Big Tasty, McDonald’s UK, Oldham

Big Tasty with Bacon – McDonald’s

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The Rustlers experience from McDonald’s. Yes, that is an actual plate.

Burger Source 

Conceived in the meeting rooms of an office on the edge of Belgravia, this burger blog usually covers whatever edgy opulence London’s trendiest burger joints are churning out. Today, however, we’re going back to basics and shifting the focus somewhere a little more down to Earth: McDonald’s (in Oldham). Specifically, we’re here to sample a regular ‘guest’ burger I’ve been avoiding for years: The Big Boring (I mean Big Tasty) with Bacon.

It seems to me that the Big Tasty is kind of like the Liberal Democrats of McDonald’s menu items. Never trusted enough to be considered worthy of a full time position on the menu, yet fostering enough support to hang around in the background and trot out in public from time to time. This is usually whenever there’s a dearth in the planning team’s creativity in between more interesting limited edition burgers and promotions.

This has been the case since it first appeared on these shores back in 2003, and I’ve always avoided it on the menu. Perhaps it’s simply because it takes up precious promotional space on the menu where something a little more exotic could be trialled (hello, Pico Guacamole burger at McDonald’s USA), but I’ve slightly resented this burger for a while without actually trying it.

Sure enough, I cast my eyes skyward when I recently saw that the Big Tasty would once again be returning for the couple of months, in between the festive menu and whatever actual promotion is coming up next. Come on guys, isn’t January dull enough? But then I realised that it was probably worth, y’know, trying the damned thing before knocking it completely. So here we are.

The order

Upon entering my local branch, I immediately marched straight towards the shiny (or greasy… depending on how closely you’re looking) new touchscreen self-ordering kiosks.

If, like me, you’re a terrifyingly anxious OCD-driven control freak then the customisation option provided by these kiosks is an absolute godsend. Gone are the days of awkwardly approaching your server (aggressively eyeballing you over the till and bidding you to just hurry up pick something simple off the menu and order right now) to ask if you could possibly please have a burger without any gherkins, if it’s not too much trouble.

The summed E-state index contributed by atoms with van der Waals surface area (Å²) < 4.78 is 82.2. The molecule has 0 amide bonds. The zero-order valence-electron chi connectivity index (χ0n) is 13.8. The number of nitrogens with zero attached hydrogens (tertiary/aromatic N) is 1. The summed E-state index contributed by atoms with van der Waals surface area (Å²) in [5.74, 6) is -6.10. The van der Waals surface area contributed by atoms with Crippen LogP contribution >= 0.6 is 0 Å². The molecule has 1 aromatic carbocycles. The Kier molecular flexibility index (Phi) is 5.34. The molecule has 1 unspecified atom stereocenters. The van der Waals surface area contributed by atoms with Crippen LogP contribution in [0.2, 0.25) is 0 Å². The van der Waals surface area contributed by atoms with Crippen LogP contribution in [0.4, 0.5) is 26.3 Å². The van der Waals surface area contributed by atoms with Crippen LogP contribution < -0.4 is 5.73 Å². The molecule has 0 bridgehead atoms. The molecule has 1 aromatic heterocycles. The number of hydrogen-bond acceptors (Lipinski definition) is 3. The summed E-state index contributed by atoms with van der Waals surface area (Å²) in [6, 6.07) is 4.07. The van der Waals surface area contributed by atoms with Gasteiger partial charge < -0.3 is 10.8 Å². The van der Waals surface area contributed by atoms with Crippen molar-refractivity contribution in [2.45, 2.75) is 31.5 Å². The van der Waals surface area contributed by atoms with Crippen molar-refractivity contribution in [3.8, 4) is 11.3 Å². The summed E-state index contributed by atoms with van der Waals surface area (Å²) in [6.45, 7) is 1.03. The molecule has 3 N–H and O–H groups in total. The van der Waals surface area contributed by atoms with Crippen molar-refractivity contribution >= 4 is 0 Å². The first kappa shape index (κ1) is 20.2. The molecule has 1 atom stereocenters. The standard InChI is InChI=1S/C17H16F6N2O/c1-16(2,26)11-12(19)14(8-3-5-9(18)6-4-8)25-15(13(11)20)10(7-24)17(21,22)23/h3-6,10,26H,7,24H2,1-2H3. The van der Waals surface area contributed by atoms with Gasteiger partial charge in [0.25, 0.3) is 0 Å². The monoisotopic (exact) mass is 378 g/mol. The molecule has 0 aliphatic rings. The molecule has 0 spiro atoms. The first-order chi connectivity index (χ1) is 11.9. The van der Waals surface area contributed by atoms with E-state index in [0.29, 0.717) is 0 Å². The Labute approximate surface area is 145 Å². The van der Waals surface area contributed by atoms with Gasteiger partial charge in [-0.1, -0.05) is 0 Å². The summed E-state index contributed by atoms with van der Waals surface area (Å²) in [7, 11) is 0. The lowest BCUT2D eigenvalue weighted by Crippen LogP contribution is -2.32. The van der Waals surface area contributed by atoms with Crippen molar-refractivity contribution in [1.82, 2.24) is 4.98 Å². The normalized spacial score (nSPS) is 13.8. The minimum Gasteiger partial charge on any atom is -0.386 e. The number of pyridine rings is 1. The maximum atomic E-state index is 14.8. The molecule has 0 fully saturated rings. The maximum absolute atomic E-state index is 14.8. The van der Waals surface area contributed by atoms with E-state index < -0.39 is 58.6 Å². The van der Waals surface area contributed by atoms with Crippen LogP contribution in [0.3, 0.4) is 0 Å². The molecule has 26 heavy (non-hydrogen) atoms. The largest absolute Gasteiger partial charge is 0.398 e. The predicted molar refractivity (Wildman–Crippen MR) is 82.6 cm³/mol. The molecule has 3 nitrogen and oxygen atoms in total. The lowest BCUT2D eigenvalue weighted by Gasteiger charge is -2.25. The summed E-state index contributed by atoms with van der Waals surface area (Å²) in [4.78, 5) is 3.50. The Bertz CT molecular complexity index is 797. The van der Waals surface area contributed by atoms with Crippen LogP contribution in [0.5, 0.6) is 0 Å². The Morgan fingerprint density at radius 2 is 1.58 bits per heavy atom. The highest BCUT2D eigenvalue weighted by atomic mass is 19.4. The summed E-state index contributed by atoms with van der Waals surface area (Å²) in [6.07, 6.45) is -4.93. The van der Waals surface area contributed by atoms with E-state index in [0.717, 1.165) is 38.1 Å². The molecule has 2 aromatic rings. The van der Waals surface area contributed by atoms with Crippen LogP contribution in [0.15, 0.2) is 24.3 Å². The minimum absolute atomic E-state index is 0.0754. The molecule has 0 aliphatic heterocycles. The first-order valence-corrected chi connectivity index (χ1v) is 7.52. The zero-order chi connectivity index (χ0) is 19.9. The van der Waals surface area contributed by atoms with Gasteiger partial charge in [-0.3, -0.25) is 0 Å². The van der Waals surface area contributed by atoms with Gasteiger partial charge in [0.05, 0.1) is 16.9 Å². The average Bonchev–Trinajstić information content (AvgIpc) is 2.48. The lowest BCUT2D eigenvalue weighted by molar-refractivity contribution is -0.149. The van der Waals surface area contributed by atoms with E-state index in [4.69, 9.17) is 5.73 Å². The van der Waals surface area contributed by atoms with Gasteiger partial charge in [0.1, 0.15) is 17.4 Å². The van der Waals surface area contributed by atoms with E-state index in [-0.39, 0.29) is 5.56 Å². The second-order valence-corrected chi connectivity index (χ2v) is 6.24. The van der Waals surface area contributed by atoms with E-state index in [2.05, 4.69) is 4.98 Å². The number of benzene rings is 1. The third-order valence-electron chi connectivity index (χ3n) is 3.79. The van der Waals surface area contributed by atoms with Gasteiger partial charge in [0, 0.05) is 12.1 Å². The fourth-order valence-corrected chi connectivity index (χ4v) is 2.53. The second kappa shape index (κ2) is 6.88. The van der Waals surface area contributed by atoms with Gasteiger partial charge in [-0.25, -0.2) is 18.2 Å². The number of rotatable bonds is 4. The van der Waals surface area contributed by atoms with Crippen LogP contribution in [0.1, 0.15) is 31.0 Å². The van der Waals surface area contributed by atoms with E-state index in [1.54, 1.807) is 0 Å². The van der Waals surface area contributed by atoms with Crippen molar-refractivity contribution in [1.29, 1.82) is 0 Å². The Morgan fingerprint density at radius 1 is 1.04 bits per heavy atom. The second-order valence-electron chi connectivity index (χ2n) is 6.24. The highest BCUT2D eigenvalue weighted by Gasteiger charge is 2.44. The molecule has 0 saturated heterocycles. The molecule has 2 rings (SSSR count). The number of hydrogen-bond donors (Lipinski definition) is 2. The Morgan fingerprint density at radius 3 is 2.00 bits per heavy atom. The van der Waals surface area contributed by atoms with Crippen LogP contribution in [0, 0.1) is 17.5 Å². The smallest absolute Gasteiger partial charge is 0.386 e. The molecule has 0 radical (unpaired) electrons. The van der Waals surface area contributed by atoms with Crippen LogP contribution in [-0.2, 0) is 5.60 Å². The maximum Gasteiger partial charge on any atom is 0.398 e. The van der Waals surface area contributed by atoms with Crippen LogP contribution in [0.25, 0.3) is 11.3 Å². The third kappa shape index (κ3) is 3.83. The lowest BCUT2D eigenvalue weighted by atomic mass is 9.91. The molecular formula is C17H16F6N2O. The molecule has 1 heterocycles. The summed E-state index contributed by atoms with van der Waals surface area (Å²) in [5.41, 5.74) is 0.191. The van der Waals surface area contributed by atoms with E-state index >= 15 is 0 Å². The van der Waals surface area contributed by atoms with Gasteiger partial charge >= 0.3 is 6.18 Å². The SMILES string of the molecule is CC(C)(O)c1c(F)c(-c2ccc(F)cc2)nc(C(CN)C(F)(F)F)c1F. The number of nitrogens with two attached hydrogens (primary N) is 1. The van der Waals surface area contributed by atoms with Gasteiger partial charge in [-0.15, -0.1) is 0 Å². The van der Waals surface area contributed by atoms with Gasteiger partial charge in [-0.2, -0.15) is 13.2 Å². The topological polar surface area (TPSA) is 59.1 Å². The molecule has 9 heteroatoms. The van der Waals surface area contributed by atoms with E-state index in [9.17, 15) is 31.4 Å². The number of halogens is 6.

Now it’s all in your hands, and you can discard any ingredients you want (although I note actually adding a different ingredient seems to be totally out of the question, which would appear to jar with the idea of true customisation… but that’s a thought for another day).

That’s why I opted to remove the standard two slides of tomato when ordering my Big Tasty with Bacon. I understand these are here to add a little moisture and possibly present more of a premium option, but I just feel like tomatoes have no business being inside a burger (or sandwich). Their watery complexion and usually weak flavour can ruin a decent burgery bite, so out they went.

Convention requires that I must state that I also ordered a bag of Cheddar Melts, the current moreish cheesy bite side option available at McDonald’s.

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New simple packaging. I quite like it. No tomato.

The meat of it:

What they say: “What makes our Big Tasty so tasty? 100% British & Irish beef with cheese made with emmental, sliced tomato, lettuce, onion, and – of course – that Big Tasty sauce.”